In addition, Israeli and Emirati are already joining hands in developing new technologies for the benefit of future generations. We also have the potential to advance projects on the regional level, an example being the recent “green energy for water” agreement signed between Israel, the UAE and Jordan, which have not only economic benefits, but help promote regional stability.

     

    When will the free trade agreement be finalised? What details can you share?

    We’re putting a major emphasis on economic relations and their development as a core part of our overall bilateral relationship. To this end, we’ve already negotiated and signed our double taxation agreement this year. We’re now conducting negotiations towards a free trade agreement, which both Foreign Minister Sheikh Abdullah bin Zayed and I have committed to conclude by the middle of 2022.

    And by the way, the speed with which we’re conducting these agreements is a testament to the importance we place on the bilateral and economic relationship between our countries. These agreements routinely take a year and a half or more, and with the hard work of the dedicated, talented professionals at the Ministry of Foreign Affairs, we’re looking to conclude our negotiations in half that amount of time.

     

    What will Israel do to attract Emirati tourists? When will Israel reopen?

    As soon as conditions permit for safe travel to and from Israel, we’re eagerly waiting to welcome back tourists from around the world including the UAE.

    I believe Israel’s combination of ancient cities with modern metropolises and beautiful natural sites will make it a favorite destination for tourists from the Emirates. Direct flights by three Israeli airlines as well as Emirati carriers will help turn this vision into a reality. As will our mutual recognition of COVID-19 vaccination certificates, an agreement which we signed in late October.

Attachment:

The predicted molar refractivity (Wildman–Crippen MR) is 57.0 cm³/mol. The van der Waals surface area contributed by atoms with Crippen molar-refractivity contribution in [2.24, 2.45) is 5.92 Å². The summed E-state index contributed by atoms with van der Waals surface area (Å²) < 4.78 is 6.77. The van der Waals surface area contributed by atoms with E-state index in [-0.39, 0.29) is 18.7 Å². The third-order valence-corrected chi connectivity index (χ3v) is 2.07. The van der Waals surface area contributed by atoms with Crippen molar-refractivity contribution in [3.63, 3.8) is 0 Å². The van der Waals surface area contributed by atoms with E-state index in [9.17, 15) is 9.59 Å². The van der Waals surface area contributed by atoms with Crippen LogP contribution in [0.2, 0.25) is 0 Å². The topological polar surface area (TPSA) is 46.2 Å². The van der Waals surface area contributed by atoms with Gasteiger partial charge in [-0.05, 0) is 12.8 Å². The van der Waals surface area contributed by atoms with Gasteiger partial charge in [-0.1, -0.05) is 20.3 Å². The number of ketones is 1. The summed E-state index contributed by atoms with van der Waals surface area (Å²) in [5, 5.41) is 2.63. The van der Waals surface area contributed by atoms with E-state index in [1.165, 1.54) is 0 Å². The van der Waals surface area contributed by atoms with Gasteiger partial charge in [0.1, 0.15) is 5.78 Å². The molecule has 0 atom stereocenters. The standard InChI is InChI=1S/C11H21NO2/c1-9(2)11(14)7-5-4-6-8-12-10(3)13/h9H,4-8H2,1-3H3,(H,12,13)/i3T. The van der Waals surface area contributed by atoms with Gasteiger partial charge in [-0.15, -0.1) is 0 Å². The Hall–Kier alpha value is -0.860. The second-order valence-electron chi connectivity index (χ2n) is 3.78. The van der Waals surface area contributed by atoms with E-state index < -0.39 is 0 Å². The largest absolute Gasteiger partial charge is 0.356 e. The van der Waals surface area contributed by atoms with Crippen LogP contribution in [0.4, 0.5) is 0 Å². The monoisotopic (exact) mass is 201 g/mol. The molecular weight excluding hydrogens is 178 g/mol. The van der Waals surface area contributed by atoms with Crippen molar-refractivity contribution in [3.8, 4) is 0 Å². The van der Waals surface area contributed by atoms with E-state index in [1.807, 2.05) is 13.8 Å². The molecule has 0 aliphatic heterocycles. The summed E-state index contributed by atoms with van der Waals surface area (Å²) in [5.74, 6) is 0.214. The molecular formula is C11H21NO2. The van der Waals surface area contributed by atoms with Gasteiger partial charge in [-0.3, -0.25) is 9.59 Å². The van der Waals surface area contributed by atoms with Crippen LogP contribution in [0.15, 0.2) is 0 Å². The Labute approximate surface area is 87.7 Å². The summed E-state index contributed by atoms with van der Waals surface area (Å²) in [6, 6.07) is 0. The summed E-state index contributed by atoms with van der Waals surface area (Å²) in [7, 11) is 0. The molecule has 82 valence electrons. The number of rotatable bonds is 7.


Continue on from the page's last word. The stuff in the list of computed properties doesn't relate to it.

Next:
Tourism is a really important aspect of our relationship because with tourism, comes the strengthening of people-to-people ties.

    Are the UAE and Israel aligned when it comes to regional security? Approach to Iran/Iran talks?

    As I said in Washington alongside Foreign Minister Abdullah bin Zayed and Secretary of State Blinken, there’s a new alliance in the Middle East of moderates who promote life and that is inspiring hope.

    This group of moderate states is working together for the benefit of their people. And that stands in contrast to the radical axis led by Iran and its proxies, who are working to undermine regional stability in this period of severe global challenges.

    We have a close dialogue with the UAE. Our two countries face many of the same challenges, and we are working together to meet them.

    ***

    Israel’s Ministry of Environmental Protection said on December 16, 2021, that it would not allow oil tankers to enter the Red Sea resort of Eilat, as was planned under a deal with partners from the United Arab Emirates (UAE) to transport crude from the Gulf to Europe via Israel. The announcement could lead to the cancellation of the deal, one of the biggest to emerge from the normalization of ties between Israel and the UAE last year. Read the full story here.